The world's first wiki where authorship really matters (Nature Genetics, 2008). Due credit and reputation for authors. Imagine a global collaborative knowledge base for original thoughts. Search thousands of articles and collaborate with scientists around the globe.

wikigene or wiki gene protein drug chemical gene disease author authorship tracking collaborative publishing evolutionary knowledge reputation system wiki2.0 global collaboration genes proteins drugs chemicals diseases compound
Hoffmann, R. A wiki for the life sciences where authorship matters. Nature Genetics (2008)

Differential regulation of beta-arrestin 1 and beta-arrestin 2 gene expression in rat brain by morphine.

Beta-arrestins are a family of regulatory and scaffold proteins functioning in signal transduction of G protein-coupled receptors including opioid receptors. Upon agonist stimulation, beta-arrestins bind to opioid receptors phosphorylated by G protein-coupled receptor kinases and promote receptor internalization and desensitization. Studies indicated that beta-arrestins are required in the development of morphine tolerance in mice. In the current study, we investigated the potential regulatory effects of morphine administration on beta-arrestin 1 and beta-arrestin 2 mRNA levels in different brain regions in rat using in situ hybridization method. Our results showed that the acute morphine administration (10 mg/kg) resulted in approximately 30% reduction in both beta-arrestin 1 and beta-arrestin 2 mRNA levels in hippocampus while the chronic morphine treatment (10 mg/kg, b.i.d., for 9 days) caused no significant change in level of either beta-arrestin mRNA. In locus coeruleus, both acute and chronic morphine treatments resulted in significant decreases (over 50%) in beta-arrestin 1 mRNA level but failed to induce any change in the level of beta-arrestin 2 gene expression. The acute morphine administration had no significant effect on beta-arrestin 1 or beta-arrestin 2 mRNA level in periaqueductal gray and cerebral cortex. However, after chronic morphine treatment, beta-arrestin 2 mRNA level decreased by 40% in periaqueductal gray and increased by 25% in cerebral cortex, in strong contrast to the unchanged beta-arrestin 1 mRNA level in these two brain regions. Furthermore, spontaneous or naloxone-precipitated withdrawal of morphine that did not affect the level of beta-arrestin 1 mRNA resulted in an aberrant increase (100% over control) in beta-arrestin 2 mRNA level in hippocampus. Our results thus demonstrated for the first time that opiate administration regulates level of beta-arrestin mRNAs in brain and the expression of beta-arrestin 1 and beta-arrestin 2 subtypes is differentially regulated in locus coeruleus, periaqueductal gray, and cerebral cortex by morphine. These data suggest that beta-arrestin 1 and beta-arrestin 2 may play different roles in the development of opioid tolerance and dependence.[1]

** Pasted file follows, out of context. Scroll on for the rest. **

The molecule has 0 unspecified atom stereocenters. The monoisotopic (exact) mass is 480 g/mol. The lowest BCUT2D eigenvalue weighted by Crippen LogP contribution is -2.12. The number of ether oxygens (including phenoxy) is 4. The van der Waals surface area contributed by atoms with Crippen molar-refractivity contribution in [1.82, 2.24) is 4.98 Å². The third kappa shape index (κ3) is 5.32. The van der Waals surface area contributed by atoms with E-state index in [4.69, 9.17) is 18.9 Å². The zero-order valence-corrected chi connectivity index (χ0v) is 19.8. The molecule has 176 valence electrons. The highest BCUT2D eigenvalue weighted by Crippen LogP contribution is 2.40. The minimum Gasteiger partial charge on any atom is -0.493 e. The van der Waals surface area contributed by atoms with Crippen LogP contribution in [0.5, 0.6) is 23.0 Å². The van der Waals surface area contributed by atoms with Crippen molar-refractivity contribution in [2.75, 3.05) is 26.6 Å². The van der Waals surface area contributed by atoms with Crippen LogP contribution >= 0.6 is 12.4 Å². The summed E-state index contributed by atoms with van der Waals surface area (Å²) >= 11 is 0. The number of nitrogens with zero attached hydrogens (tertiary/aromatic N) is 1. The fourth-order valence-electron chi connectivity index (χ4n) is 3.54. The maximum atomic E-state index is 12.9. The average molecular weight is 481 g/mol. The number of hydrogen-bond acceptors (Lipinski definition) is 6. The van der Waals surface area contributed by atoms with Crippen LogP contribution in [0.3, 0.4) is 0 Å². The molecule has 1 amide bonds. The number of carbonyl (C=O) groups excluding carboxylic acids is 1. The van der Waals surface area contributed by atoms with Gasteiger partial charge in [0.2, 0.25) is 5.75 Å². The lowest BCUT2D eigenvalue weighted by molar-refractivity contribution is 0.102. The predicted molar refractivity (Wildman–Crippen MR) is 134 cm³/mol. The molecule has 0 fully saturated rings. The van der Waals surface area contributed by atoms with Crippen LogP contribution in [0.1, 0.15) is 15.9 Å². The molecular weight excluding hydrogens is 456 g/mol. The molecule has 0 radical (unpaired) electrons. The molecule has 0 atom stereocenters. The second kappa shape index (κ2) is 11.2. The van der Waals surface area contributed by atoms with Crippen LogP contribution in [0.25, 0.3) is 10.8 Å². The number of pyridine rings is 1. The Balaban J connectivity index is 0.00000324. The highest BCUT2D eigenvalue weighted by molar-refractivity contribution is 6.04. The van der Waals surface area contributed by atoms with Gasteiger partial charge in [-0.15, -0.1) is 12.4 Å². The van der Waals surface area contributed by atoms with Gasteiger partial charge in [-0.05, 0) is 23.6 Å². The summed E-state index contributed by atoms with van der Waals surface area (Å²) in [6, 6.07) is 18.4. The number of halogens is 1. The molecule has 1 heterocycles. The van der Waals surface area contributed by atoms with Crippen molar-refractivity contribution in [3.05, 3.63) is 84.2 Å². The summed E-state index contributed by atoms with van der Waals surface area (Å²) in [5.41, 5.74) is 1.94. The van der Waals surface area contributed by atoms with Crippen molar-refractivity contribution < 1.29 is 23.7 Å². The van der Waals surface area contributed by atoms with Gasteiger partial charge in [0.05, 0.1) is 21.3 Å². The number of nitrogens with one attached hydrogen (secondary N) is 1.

1. Differential regulation of beta-arrestin 1 and beta-arrestin 2 gene expression in rat brain by morphine. Fan, X.L., Zhang, J.S., Zhang, X.Q., Yue, W., Ma, L. Neuroscience (2003) [Pubmed]
WikiGenes - Universities